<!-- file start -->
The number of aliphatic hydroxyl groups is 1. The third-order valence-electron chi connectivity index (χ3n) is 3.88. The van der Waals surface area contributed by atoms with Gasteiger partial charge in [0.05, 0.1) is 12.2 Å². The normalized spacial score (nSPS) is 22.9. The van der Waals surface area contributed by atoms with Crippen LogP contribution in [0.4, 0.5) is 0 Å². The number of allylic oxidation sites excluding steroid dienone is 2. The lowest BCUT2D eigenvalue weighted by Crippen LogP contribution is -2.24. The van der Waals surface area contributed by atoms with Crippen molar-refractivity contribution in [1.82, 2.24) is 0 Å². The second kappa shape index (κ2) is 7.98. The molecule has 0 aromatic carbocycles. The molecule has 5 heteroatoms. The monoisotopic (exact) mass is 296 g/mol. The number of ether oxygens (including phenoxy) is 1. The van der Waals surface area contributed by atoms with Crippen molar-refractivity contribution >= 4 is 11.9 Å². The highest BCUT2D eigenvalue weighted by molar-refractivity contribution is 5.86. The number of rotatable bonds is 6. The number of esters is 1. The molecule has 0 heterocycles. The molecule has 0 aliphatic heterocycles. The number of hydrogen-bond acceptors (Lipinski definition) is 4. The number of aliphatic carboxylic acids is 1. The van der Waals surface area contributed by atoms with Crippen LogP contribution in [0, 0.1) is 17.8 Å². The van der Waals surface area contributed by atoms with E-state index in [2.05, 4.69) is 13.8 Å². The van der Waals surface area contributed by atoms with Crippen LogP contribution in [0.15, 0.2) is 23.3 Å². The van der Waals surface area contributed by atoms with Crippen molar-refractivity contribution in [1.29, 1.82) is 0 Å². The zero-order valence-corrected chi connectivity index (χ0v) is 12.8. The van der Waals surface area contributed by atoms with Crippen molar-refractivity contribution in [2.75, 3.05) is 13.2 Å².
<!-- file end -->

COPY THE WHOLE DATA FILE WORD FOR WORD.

The number of aliphatic hydroxyl groups is 1. The third-order valence-electron chi connectivity index (χ3n) is 3.88. The van der Waals surface area contributed by atoms with Gasteiger partial charge in [0.05, 0.1) is 12.2 Å². The normalized spacial score (nSPS) is 22.9. The van der Waals surface area contributed by atoms with Crippen LogP contribution in [0.4, 0.5) is 0 Å². The number of allylic oxidation sites excluding steroid dienone is 2. The lowest BCUT2D eigenvalue weighted by Crippen LogP contribution is -2.24. The van der Waals surface area contributed by atoms with Crippen molar-refractivity contribution in [1.82, 2.24) is 0 Å². The second kappa shape index (κ2) is 7.98. The molecule has 0 aromatic carbocycles. The molecule has 5 heteroatoms. The monoisotopic (exact) mass is 296 g/mol. The number of ether oxygens (including phenoxy) is 1. The van der Waals surface area contributed by atoms with Crippen molar-refractivity contribution >= 4 is 11.9 Å². The highest BCUT2D eigenvalue weighted by molar-refractivity contribution is 5.86. The number of rotatable bonds is 6. The number of esters is 1. The molecule has 0 heterocycles. The molecule has 0 aliphatic heterocycles. The number of hydrogen-bond acceptors (Lipinski definition) is 4. The number of aliphatic carboxylic acids is 1. The van der Waals surface area contributed by atoms with Crippen LogP contribution in [0, 0.1) is 17.8 Å². The van der Waals surface area contributed by atoms with E-state index in [2.05, 4.69) is 13.8 Å². The van der Waals surface area contributed by atoms with Crippen LogP contribution in [0.15, 0.2) is 23.3 Å². The van der Waals surface area contributed by atoms with Crippen molar-refractivity contribution in [1.29, 1.82) is 0 Å². The zero-order valence-corrected chi connectivity index (χ0v) is 12.8. The van der Waals surface area contributed by atoms with Crippen molar-refractivity contribution in [2.75, 3.05) is 13.2 Å².